Russia says talks with U.S. on Syria chemical weapons resolution "not going smoothly"

Secretary of State John Kerry, left, and Russian Foreign Minister Sergey Lavrov shake hands at the end of a press conference in Geneva, Sept. 14, 2013, after reaching an agreement on Syria's chemical weapons. Getty

Russia's deputy foreign minister said Tuesday that negotiations between Moscow and the U.S. to craft a United Nations resolution aimed at ridding Syria of chemical weapons were "not going smoothly," and that there was no guarantee the deal would be agreed this week.

"Unfortunately it's necessary to note that in contacts with the Americans, things are not going so smoothly ... they are not quite going in the direction they should," Ryabkov told members of Russia's parliament, according to the Reuters news agency.

The primary sticking point in the talks -- which has been the sticking point since the U.S. and Russia agreed the framework of the deal at a meeting weeks ago in Geneva -- is the strong desire by the Obama administration and its allies in Europe to have language in the resolution which provides for punishment of the Syrian regime should it fail to abide by the resolution's terms.

In Geneva, Russia managed to get Washington to agree in principle to a resolution not drafted under the U.N. charter's Chapter 7, which carries the prospect of possible military force if the resolution's terms are violated.

"Attempts of the Americans, actively supported by the English and French, to push the U.N. Security Council to craft a resolution that would contain a direct danger to Syria look absolutely illogical," said Ryabkov on Tuesday.

"There is no talk of adopting a U.N. Security Council resolution under Chapter 7 of the U.N. charter. There can be no talk of any automatic application of sanctions, let alone the use of force," said the deputy foreign minister, reiterating his government's stance that punitive measures can only become an option if and after the initial resolution's terms are violated "by refusal to cooperate, failure to fulfill one's obligations or if anyone, whoever it may be, uses chemical weapons" again.

Russia, Syrian President Bashar Assad's most valuable international ally, remains at odds with the U.S., France and Britain over which side in the bloody Syrian conflict was to blame for a mass-chemical weapons attack on the Damascus suburbs on Aug. 21.

Assad has said it was rebel fighters who used the poisonous gas that killed somewhere between 900 and 1,400 people that morning, and Russia insists that scenario is plausible, while Washington has been convinced for weeks that the attack could only have been carried out by Assad's own military.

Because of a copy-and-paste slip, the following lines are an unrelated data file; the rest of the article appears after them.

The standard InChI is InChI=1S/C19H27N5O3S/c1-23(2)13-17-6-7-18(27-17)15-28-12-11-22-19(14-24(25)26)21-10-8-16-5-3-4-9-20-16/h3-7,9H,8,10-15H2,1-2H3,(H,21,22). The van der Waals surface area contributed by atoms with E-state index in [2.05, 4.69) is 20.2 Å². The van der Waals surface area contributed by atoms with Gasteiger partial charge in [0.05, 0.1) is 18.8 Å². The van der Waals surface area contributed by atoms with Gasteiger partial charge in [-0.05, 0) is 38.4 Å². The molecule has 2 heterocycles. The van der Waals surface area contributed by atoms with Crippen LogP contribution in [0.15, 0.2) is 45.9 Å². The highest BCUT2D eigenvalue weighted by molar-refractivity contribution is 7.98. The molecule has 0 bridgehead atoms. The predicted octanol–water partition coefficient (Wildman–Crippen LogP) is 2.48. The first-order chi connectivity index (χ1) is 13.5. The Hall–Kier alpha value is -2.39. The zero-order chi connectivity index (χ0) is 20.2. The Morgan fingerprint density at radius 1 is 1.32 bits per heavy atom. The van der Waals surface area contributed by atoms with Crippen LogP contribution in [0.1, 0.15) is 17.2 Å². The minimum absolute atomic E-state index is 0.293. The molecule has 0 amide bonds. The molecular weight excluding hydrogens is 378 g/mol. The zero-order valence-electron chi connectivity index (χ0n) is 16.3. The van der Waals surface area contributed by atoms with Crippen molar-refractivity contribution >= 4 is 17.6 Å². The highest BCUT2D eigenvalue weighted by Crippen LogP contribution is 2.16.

A team of about 20 U.N. inspectors spent three days gathering evidence in Damascus' eastern Ghouta suburbs after the attack and published a report which the U.S. and its allies deemed conclusive proof that Assad's regime was behind the attack. Russia dismissed the report as "politicized, preconceived and one-sided."

The U.N. confirmed Tuesday in a written statement that the U.N. inspectors, led by Swedish scientist Ake Sellstrom, would return to Damascus on Wednesday to continue their investigations, focusing on other alleged chemical weapons attacks in Syria which were reported months earlier.

The other sites, one of which is in the suburbs of the northern city of Aleppo, were meant to have been the focus of the inspection team's first mission to Syria, but they were in the country when the Ghouta attack occurred and quickly changed their mandate to assess the far-fresher evidence at hand.

Russia and Syria have argued that the U.S. and its allies jumped to quickly to their conclusions that Assad's military was behind the Ghouta attack, and that evidence from the other alleged chemical weapons incidents -- all of which have been much smaller -- will support their claim that rebel fighters do have access to and the ability to use lethal toxins, including sarin gas, which was used in Ghouta.

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